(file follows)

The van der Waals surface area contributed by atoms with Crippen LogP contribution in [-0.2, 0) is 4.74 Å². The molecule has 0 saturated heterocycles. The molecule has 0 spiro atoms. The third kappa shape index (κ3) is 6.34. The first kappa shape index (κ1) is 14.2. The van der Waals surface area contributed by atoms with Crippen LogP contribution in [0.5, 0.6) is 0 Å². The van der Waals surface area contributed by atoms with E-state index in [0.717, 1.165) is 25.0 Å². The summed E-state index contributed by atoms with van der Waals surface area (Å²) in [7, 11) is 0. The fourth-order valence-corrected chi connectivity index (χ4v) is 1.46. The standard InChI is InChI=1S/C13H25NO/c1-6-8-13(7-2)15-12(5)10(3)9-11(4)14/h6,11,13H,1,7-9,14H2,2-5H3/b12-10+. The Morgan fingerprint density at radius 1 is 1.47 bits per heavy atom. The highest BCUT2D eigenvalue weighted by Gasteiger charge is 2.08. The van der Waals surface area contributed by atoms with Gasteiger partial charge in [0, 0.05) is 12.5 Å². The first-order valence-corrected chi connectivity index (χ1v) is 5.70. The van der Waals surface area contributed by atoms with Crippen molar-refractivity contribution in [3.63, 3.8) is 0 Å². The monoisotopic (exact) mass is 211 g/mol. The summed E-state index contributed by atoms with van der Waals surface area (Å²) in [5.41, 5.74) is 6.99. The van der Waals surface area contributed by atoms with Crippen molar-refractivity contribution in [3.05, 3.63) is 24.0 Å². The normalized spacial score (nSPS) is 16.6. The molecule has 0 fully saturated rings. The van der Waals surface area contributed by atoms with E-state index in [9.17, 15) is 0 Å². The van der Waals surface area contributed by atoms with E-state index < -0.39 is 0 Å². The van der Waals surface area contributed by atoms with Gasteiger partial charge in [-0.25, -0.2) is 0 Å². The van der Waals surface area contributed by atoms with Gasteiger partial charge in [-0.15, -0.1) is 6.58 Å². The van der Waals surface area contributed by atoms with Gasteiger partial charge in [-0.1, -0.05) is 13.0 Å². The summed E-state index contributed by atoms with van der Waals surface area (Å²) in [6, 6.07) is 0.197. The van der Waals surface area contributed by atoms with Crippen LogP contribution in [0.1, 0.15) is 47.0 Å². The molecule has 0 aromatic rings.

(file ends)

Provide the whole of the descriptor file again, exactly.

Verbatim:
The van der Waals surface area contributed by atoms with Crippen LogP contribution in [-0.2, 0) is 4.74 Å². The molecule has 0 saturated heterocycles. The molecule has 0 spiro atoms. The third kappa shape index (κ3) is 6.34. The first kappa shape index (κ1) is 14.2. The van der Waals surface area contributed by atoms with Crippen LogP contribution in [0.5, 0.6) is 0 Å². The van der Waals surface area contributed by atoms with E-state index in [0.717, 1.165) is 25.0 Å². The summed E-state index contributed by atoms with van der Waals surface area (Å²) in [7, 11) is 0. The fourth-order valence-corrected chi connectivity index (χ4v) is 1.46. The standard InChI is InChI=1S/C13H25NO/c1-6-8-13(7-2)15-12(5)10(3)9-11(4)14/h6,11,13H,1,7-9,14H2,2-5H3/b12-10+. The Morgan fingerprint density at radius 1 is 1.47 bits per heavy atom. The highest BCUT2D eigenvalue weighted by Gasteiger charge is 2.08. The van der Waals surface area contributed by atoms with Gasteiger partial charge in [0, 0.05) is 12.5 Å². The first-order valence-corrected chi connectivity index (χ1v) is 5.70. The van der Waals surface area contributed by atoms with Crippen molar-refractivity contribution in [3.63, 3.8) is 0 Å². The monoisotopic (exact) mass is 211 g/mol. The summed E-state index contributed by atoms with van der Waals surface area (Å²) in [5.41, 5.74) is 6.99. The van der Waals surface area contributed by atoms with Crippen molar-refractivity contribution in [3.05, 3.63) is 24.0 Å². The normalized spacial score (nSPS) is 16.6. The molecule has 0 fully saturated rings. The van der Waals surface area contributed by atoms with E-state index in [9.17, 15) is 0 Å². The van der Waals surface area contributed by atoms with E-state index < -0.39 is 0 Å². The van der Waals surface area contributed by atoms with Gasteiger partial charge in [-0.25, -0.2) is 0 Å². The van der Waals surface area contributed by atoms with Gasteiger partial charge in [-0.15, -0.1) is 6.58 Å². The van der Waals surface area contributed by atoms with Gasteiger partial charge in [-0.1, -0.05) is 13.0 Å². The summed E-state index contributed by atoms with van der Waals surface area (Å²) in [6, 6.07) is 0.197. The van der Waals surface area contributed by atoms with Crippen LogP contribution in [0.1, 0.15) is 47.0 Å². The molecule has 0 aromatic rings.